"It is common for people to not want to come to a class," Schuette said. "There are a variety of quit lines, there's an Alaska quit line and a research study which is a proactive quit line. They will send nicotine supplements to your house." Tobacco cessation classes are offered on both sides of JBER.

"I talk a little on fitness, but generally I refer them to the fitness specialists at the fitness centers," Schuette said.

There are four fitness locations on JBER.

The Elmendorf Fitness Center has an indoor track, extensive weightlifting and cardiovascular machines, several class rooms, a spin room, racquetball and basketball courts, saunas, and massage therapy rooms available for service members and their families.

The gym's facilities are free to anyone with a common access card, and services like contracted personal trainers and massage therapists are available for a fee.

The Arctic Oasis is a child-friendly facility, with cardiovascular and weightlifting machines around an indoor playground for the kids while mom and dad work out. The health promotions team is also located there and available for consult at the Health and Wellness Center. The Arctic Oasis is located next door to the Elmendorf Fitness Center.

The Buckner Physical Fitness Center has many of the same facilities as the Elmendorf Fitness Center and is currently receiving substantial additions to its services including a new swimming pool.

Hangar 5, near the Aurora Housing offices offers extreme conditioning training classes as well as resources like tires for flipping and weighted sleds. There is also a larger indoor track in the hangar for those who would prefer a bit more space to run in.

"We have exercise professionals at both gyms," said a former professional rock climber. "By exercise professionals, I mean highly qualified, highly certified individuals."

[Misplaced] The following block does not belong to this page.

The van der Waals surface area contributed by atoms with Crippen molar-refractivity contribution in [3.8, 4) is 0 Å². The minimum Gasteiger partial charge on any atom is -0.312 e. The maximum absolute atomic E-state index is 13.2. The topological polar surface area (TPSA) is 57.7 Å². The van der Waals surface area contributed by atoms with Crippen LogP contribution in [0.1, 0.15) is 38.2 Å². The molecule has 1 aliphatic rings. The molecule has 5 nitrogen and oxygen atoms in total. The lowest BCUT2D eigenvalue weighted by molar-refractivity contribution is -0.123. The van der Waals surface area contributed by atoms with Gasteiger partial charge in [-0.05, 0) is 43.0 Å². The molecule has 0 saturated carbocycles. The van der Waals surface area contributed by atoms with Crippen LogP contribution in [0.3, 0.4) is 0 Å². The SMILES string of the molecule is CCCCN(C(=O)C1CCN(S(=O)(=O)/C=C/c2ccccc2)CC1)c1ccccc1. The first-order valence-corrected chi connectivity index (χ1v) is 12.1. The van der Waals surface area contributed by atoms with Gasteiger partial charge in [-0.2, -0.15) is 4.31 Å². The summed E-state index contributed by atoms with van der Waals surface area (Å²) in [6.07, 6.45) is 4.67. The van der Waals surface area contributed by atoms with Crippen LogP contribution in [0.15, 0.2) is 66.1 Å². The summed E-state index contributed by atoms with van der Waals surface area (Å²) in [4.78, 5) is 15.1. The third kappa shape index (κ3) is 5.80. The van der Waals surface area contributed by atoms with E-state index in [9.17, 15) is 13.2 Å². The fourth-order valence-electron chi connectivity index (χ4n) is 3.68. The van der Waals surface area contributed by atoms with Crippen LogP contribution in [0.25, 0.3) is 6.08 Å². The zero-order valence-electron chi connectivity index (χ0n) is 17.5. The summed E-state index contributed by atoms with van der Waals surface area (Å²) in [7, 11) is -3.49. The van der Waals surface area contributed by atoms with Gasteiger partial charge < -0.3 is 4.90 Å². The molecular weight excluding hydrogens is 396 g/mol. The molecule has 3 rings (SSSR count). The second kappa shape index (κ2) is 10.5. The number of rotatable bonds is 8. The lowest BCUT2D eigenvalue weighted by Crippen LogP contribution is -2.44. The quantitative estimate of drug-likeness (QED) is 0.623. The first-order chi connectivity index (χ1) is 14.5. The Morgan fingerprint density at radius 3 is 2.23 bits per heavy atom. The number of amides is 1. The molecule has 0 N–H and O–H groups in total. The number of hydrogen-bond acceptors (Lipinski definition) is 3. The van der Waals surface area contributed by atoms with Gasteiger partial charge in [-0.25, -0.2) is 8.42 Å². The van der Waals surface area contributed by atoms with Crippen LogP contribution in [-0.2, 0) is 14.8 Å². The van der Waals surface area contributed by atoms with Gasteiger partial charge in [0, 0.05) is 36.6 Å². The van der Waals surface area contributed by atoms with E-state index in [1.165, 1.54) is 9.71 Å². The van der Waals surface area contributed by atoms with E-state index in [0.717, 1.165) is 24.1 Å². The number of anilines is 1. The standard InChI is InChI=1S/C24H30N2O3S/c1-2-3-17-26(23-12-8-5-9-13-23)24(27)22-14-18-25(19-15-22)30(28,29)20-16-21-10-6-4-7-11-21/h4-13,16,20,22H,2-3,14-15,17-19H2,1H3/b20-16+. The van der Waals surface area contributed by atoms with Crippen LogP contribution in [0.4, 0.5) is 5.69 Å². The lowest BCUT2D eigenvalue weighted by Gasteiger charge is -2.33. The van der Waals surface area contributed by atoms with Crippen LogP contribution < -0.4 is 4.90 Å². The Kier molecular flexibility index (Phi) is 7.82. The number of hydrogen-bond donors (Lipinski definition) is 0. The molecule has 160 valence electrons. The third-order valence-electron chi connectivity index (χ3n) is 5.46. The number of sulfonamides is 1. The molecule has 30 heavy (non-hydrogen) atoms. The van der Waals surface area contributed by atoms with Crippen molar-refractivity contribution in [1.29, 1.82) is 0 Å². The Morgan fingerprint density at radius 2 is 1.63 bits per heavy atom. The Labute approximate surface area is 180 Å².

If someone were unsure as to what an achievable fitness goal looks like, the exercise physiologists at the gym can provide that perspective, Limon said.
These professionals are at the fitness centers to help, Limon said. Due to the sheer number of active duty troops on JBER, they don't have the resources to provide personal training sessions in the classic sense - that task falls under specific contractors who work for the gyms - but they do offer consultations and interviews where they address concerns, goals, workouts, and provide advice.

The contracted physical trainers, exercise physiologists and the strength coaches are all there to help, each with their own specific mission.

"We can give the customer a lot of very good knowledge," Limon said. "We provide a way forward with these consultations. Whatever you want to know, we will answer to the best of our abilities - and our abilities are strong."

Such consultations can add up, especially in the new year, so they are scheduled ahead of time, Limon said.

"We equip our service desk staff with as much knowledge as possible," Limon said. "Form and exercise technique questions can be handled by them, if the question is outside of their expertise, they will refer you to one of our exercise professionals."

A healthier life doesn't have to be limited to the confines of a gym though; JBER's unique location allows for a wide variety of unique opportunities. Want to climb a mountain after work? Here, that's possible.

There are also competitive events year-round where JBER service members and families can compete to be the best, or just want to get out and about.
"We have 16 intramural sports programs each year, several 5-kilometer races and longer, and we have an indoor triathlon and an outdoor triathlon," Limon said. "We also have a push/pull weightlifting competition coming [Saturday]."

"You should stay physically active with regularity, and that will prepare you for the fitness event you are shooting for," Limon said.

For professional advice and resources on maintaining a healthier life, call the health promotions team at 552-5006 or by speaking to someone at a fitness center service desk.